(Dr. Clark) The Institute of Medicine (IOM) found no evidence that nurses with disabilities are responsible for more errors in clinical settings than anyone else. Beth Marks’s paper talks about disabled nurses’ safety and reminded me that the IOM attributes errors to faulty systems, processes, and conditions in the health system. Let’s reframe this question and note that people with disabilities have experienced more than their share of errors in health care settings. Sometimes our errors cause harms that are not reversible, and people live with those outcomes as disabilities. Other times, our callous treatment of disabled people repels them from seeking timely care. Having disabled nurses in our profession will help us reflect on disabled patients’ care and safety and do better work on their behalf.

(Dr. Carter) Nurses who have a disability are extremely capable of providing safe, high-quality patient care, but must be provided equitable resources to support the needs required by the disability. Implicit and explicit bias, physical barriers, and attitudes are some of the more common challenges nursing students and nurses encounter, which prevent them from achieving their highest level of ability and potential.

The goal for mitigating biases is to create concrete actions that will confront and dismantle discriminatory actions in the admission and retention of students in the academic environment and the hiring of nurses in the health care setting. It is the responsibility of leaders to ensure that we design structures within academic and health care environments to support the needed accommodations and create an environment that is free from discriminatory behaviors.

(Dr. Swenor) We are facing a critical nursing workforce shortage. Yet, people with disabilities face formidable barriers across nursing education and careers, resulting in an avoidable loss of nursing talent. A paradigm shift is needed. Nursing programs have the power to address ableism and biases against people with disabilities—as patients and as providers—through what they teach and whom they include.

What kinds of programs do you hope will emerge from or change as a result of the funded demonstration projects?

(Dr. Carter) The optimal projects would address system-level innovation as well as organization- and individual-level barriers. Systems that have policies and practices that support ableism need to be redesigned or dismantled (e.g., technical standards used to prevent access to nurses with disabilities). The clinical learning environment should be designed so that it supports nurses with disabilities and enhances equitable, high-quality care for patients with disabilities. I also hope to see projects that will educate and increase awareness of the discrimination and prejudice that defines nursing students and nurses by their disability.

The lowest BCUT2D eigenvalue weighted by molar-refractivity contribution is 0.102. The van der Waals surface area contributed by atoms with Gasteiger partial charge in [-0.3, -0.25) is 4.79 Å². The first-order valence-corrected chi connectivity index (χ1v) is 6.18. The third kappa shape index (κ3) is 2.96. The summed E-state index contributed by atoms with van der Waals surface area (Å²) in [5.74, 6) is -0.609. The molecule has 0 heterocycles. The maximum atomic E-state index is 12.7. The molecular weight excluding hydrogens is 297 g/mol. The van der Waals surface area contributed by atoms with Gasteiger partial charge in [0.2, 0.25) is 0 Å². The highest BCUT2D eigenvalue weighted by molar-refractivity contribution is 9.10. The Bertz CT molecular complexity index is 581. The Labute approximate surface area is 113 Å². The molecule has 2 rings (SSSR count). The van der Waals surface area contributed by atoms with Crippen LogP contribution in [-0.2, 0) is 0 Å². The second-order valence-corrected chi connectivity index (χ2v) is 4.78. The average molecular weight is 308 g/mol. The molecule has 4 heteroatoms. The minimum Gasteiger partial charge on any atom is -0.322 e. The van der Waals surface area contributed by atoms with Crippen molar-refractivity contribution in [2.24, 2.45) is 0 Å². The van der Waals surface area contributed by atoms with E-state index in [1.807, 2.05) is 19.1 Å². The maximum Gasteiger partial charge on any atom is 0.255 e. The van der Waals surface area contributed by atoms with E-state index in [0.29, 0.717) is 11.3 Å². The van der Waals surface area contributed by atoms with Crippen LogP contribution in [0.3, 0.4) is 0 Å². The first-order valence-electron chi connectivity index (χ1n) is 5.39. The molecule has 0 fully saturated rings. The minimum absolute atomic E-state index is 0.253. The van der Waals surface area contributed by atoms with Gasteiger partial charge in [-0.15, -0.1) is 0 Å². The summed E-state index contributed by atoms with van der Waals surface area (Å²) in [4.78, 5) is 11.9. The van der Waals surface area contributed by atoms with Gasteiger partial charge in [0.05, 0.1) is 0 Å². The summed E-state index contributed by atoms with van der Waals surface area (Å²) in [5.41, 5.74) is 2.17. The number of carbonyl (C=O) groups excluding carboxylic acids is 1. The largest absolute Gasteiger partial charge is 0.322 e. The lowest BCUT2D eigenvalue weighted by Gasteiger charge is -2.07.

(Dr. Swenor) I hope this funding opportunity will lead to programs that dismantle ableism using top-down and bottom-up approaches. This includes revising nursing curricula; cultivating a culture of disability inclusion and belonging among students, faculty, and staff; supporting the career growth of disabled people into nursing leadership roles; and holding nursing leaders accountable with data and transparency.

(Dr. Clark) There’s plenty of room for new ideas that leapfrog to creative solutions to build disability-inclusive nursing capacity. For example, we could see clinical partners come forward with projects that create seamless pathways to employment for nursing students with disabilities. Students with disabilities could experience fully accommodated clinical rotations at the hospital, for example, and then transition to a new graduate nursing internship at the same hospital. It’s a win-win-win for nursing students, schools of nursing, and clinical agencies. In the end, the clinical setting and the partner school build expertise in clinical accommodations alongside one another, and then retain the talent of recent graduates with disabilities in their workforce.

More commonly, I expect we will see incremental change proposals, like programs that tackle outdated technical standards for admission. Or proposals that build stronger partnerships with the campus accessibility office to better accommodate students in didactic, clinical, simulation, and skills areas.

(Ms. Jackson) I am filled with anticipation for the change that will result from these projects. My hope is for these projects to propel nursing forward, fostering inclusivity for nurses and nursing students with disabilities to be openly welcomed in the profession. I would love to see projects that foster a collaborative approach to create inclusive clinical learning environments for nursing students with disabilities.